Why We Dance

By Elaine Keillor

The Algonquins’ basic economy combined hunting, gathering, and agricultural activities. Each activity has used songs and sometimes dances. The Elders who have passed along the culture of long ago would say that these songs and dances, if the people performed them properly, would assure success.

Crops, for example, might need more rainfall, so an esteemed medicine person would perform a special dance-song. One song, the Rain-man’s Dance, dates back more than a century to Beaver Woman of Oga.  The dance took place around the fire (Gaultier de la Vérendrye, Juliette Coll. 1-A-160M; B325 F.4).

White Caribou Woman sang this song in 1948 to Gathering Flower Woman. She said it was very powerful: “When the summer was dry, [they] would take pieces of THUNDER-WOOD of a tree struck by lightning and build a fire. They would dance for half of the night, and sing around the fire, and then the rain would fall” (Gaultier de la Vérendrye, Juliette Coll. 1-A-160M; B325 F.4).

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Hear Rain Man Song

 

Growing Corn

The southernmost Algonquin, on the northern fringe of where corn could grow, discovered a way to encourage the young plants. They would germinate the kernels first in a bag that contained clay; then they would plant the seedlings which would then take off on their own.

When harvest time came, the Algonquin would build a huge bonfire, then hold hands and dance around it. Periodically they would throw ears of corn into the fire as they sang “Put it there.” After the corn had cooked, everyone would take part in the feast (Gaultier de la Vérendrye, Juliette Coll. 1-A-160M; B325 F.5).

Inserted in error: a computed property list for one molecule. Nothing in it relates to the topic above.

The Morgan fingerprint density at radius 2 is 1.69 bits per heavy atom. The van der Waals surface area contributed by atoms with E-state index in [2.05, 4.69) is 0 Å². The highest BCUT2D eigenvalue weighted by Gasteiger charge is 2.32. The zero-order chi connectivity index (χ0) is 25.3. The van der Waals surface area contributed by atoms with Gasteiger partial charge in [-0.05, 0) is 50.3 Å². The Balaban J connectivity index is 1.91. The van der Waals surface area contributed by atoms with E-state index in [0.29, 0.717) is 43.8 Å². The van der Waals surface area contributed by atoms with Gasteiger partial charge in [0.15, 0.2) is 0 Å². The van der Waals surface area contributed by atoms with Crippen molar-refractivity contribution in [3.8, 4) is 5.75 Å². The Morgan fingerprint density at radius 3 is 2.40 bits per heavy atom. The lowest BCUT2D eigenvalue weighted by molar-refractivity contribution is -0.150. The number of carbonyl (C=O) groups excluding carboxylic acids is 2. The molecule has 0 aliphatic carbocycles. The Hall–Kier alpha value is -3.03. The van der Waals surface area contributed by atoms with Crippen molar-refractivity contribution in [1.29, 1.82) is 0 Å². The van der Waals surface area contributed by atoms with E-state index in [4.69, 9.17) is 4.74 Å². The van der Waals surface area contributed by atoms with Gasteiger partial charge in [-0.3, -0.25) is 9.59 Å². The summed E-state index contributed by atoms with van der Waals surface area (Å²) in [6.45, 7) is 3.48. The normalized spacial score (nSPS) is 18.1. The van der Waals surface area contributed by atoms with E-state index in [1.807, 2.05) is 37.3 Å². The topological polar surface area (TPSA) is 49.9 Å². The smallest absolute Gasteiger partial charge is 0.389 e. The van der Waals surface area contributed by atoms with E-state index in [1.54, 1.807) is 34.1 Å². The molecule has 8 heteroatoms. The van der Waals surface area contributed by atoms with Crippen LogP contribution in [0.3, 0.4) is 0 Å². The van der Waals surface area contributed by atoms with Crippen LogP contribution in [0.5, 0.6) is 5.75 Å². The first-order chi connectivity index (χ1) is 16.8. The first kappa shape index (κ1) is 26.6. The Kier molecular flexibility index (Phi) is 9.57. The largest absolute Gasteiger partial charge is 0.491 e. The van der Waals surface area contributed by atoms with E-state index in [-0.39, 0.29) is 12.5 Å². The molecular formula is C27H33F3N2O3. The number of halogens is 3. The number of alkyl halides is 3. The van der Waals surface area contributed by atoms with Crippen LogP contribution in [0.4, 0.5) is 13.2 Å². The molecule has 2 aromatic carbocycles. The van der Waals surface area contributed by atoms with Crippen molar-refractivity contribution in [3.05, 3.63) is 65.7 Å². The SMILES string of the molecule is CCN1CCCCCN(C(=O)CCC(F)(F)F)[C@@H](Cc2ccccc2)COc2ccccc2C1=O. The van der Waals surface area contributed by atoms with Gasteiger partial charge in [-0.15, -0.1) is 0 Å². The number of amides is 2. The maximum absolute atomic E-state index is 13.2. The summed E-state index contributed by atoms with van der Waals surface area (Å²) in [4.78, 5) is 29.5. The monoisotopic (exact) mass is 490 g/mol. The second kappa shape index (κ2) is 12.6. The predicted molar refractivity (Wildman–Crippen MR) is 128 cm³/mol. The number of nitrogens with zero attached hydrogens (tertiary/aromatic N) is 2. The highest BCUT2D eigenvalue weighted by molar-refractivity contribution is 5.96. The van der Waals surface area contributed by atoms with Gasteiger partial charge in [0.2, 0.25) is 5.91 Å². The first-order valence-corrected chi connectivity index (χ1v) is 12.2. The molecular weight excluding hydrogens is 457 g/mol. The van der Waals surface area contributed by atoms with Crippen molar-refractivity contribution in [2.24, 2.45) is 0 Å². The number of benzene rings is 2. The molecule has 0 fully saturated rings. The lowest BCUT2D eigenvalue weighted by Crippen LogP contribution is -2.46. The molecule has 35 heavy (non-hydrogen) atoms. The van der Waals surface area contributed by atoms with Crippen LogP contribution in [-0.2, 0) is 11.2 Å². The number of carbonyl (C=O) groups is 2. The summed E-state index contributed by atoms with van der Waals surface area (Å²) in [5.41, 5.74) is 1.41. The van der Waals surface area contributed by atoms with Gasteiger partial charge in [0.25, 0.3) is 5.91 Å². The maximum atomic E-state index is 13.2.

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Hear Corn Dance Song

 

The Algonquins have always dried corn to use all year long. Sun-Woman, Gaultier said, sat by her pikogan grinding corn in a stone mortar made from hollowed stone. She pounded the kernels with a corn-stone to make flour. While she did this, Sun Woman would sing all the time (Gaultier de la Vérendrye, Juliette Coll. 1-A-160M; B325 F.1).

Hunting

In the Algonquin area, the people have long hunted moose, rabbits, beaver and deer, among others. Algonquin stories have helped people to hunt wisely:

“Once there were two hunters who went to hunt for moose. On their way, they met with two moose, but the moose on hearing the tread of feet fled far into the bush, so each hunter went a different direction. They went too far from camp and were separated from each other. [Each] hunter, after having shot a moose and not having taken their flints along to light their way through the bush, chose a different place to spend the night.

“One of the hunters found a hollow log, so he crept inside the log and fell fast asleep. The other hunter, being none too wise, started to skin the moose he had shot. He rolled himself inside of the untanned green-hide and went to sleep. The hide froze tight to him and he could not get up anymore.